If we want to search by the fiction code in the fixed fields and sort by
  number of pages or by 100/700$q we can. We can print out reams of entire
  records, or any bits and pieces of them we could want, collate them in
  any number of ways (or not), and print them out on 3D printers in
  day-glow colors, display them with laser beams on the moon or work with
  them in the virtual reality "wearable technology". We can do all of that
  and more *right now* if we wanted. We've been able to do it for a long
  time. We don't need schema.org or Bibframe to enhance our own
  capabilities because we can do anything with our own data now.

  So, who is schema.org and Bibframe for? Non-librarians, i.e. for people
  who neither understand nor control our data. Libraries will allow others
  to work with our data in ways that they can understand a bit more than
  MARC. Non-librarians cannot be expected to understand 240$k or 700$q,
  but with schema.org or Bibframe, it is supposed to be easier for
  them--although it still won't be easy. Nevertheless, they will be able
  to take our data and do with it as they will as they cannot do now with
  our MARC/ISO2709 records.

  With Bibframe and schema.org people will be able to merge it with other
  parts of the linked data universe (oops! Not Freebase or dbpedia.
  They'll have to go to Wikidata! Wonder how long that will last!) or with
  all kinds of web APIs (see http://en.wikipedia.org/wiki/Web_API) that
  can create mashups. (I still think this video gives the best description
  of a mashup: What is a mashup? - ZDNet. Here too is a
  list of some of the web apis
  http://www.programmableweb.com/apis/directory) Web programmers can then
  put these things together to create something absolutely new, e.g. bring
  together library data with ebay so that people can see if something on
  ebay is available in the library or vice versa. But remember that those
  web programmers will also be able to manipulate our data as much as we
  can, so the final product they create may look and work completely
  differently than we would imagine, or that we would like. As a result,
  libraries and catalogers will lose the control of their data that they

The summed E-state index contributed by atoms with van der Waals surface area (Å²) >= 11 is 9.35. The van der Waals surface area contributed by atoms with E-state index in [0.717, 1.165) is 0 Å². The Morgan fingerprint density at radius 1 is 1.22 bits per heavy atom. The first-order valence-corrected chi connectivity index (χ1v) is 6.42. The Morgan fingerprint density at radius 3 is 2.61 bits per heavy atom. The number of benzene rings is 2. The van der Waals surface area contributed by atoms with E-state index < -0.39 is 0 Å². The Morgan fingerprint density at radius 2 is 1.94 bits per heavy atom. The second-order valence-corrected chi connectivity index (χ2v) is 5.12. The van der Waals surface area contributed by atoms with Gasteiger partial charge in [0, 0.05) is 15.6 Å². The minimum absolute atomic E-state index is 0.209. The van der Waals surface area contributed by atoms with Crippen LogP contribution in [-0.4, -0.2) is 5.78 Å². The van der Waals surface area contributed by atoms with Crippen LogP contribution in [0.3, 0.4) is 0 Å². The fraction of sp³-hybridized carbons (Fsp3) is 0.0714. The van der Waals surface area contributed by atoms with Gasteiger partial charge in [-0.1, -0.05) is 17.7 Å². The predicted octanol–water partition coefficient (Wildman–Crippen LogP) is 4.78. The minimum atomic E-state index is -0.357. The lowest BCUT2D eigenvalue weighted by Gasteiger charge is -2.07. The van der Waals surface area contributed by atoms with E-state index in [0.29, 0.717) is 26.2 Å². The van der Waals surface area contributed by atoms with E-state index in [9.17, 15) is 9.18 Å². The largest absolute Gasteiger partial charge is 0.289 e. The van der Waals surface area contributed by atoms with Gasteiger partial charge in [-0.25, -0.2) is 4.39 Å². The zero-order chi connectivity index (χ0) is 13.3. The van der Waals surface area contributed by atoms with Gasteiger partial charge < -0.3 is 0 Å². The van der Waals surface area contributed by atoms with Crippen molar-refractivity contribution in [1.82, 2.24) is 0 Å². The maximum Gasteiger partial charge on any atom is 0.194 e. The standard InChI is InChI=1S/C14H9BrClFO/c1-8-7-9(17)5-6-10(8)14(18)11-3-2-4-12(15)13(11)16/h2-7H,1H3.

have always enjoyed. For better or worse, that is a necessary
  consequence of sharing your data.

  Then comes what are--I think--the two major questions of linked data for
  libraries. First is: OK. We add the links, but what do we link *to*?
  Will linking into id.loc.gov appeal to the public? I personally don't
  think so since there is so little there, other than the traditional
  syndetic structures found in our traditional catalogs (i.e. the UF, BT,
  NT, RT for subjects, the earlier/later names of corporate bodies and
  series, the other names of people). This is not what people think of
  when they think of the advantages of linked data. While those things may
  be nice for us, I don't know if that will be so appealing to the public.
  If it is to become appealing to the public, somebody somewhere will have
  to do a lot of work to make them appealing.

  Concerning VIAF, it's nice to know the authorized forms in Hebrew,
  French, Italian, and so on, but again, is that so appealing to the
  *public*? It may be, but that remains to be proven.

  Second, there is no guarantee at all that anyone will actually do
  anything with our data. While I certainly hope so, there are no
  guarantees that anybody will do anything with our data. It could just
  sit and go unused.

  It's interesting to note that the LC book
  catalog in this format has been in the Internet Archive for awhile now
  (https://archive.org/details/marc_records_scriblio_net) but I haven't
  heard that any developers have used it.

  I want again to emphasize that libraries should go into linked data, but
  when we do so, there will probably be more question marks than
  exclamation points. Just as when a couple is expecting a baby and they
  experience pregnancy: at least when I experienced it, I imagined that
  the birth of my son would be an end of the pregnancy. But suddenly, I
  had a crying baby on my hands! Linked data will be similar: it will be a
  beginning and not an end.

  James Weinheimer [log in to unmask]');" target="_blank">[log in to unmask] First Thus
  http://blog.jweinheimer.net First Thus Facebook Page
  https://www.facebook.com/FirstThus Cooperative Cataloging Rules
  opencatalogingrules Cataloging Matters
  Podcasts http://blog.jweinheimer.net/cataloging-matters-podcasts [delay
  +30 days]

  --

--
James Weinheimer [log in to unmask]');" target="_blank">[log in to unmask] First Thus
http://blog.jweinheimer.net First Thus Facebook Page
https://www.facebook.com/FirstThus Cooperative Cataloging Rules
opencatalogingrules Cataloging Matters
Podcasts http://blog.jweinheimer.net/cataloging-matters-podcasts [delay
+30 days]

 




--
Charley Pennell
Principal Cataloger
NCSU Libraries
North Carolina State University



--
Charley Pennell
Principal Cataloger
NCSU Libraries
North Carolina State University



--
Charley Pennell
Principal Cataloger
NCSU Libraries
North Carolina State University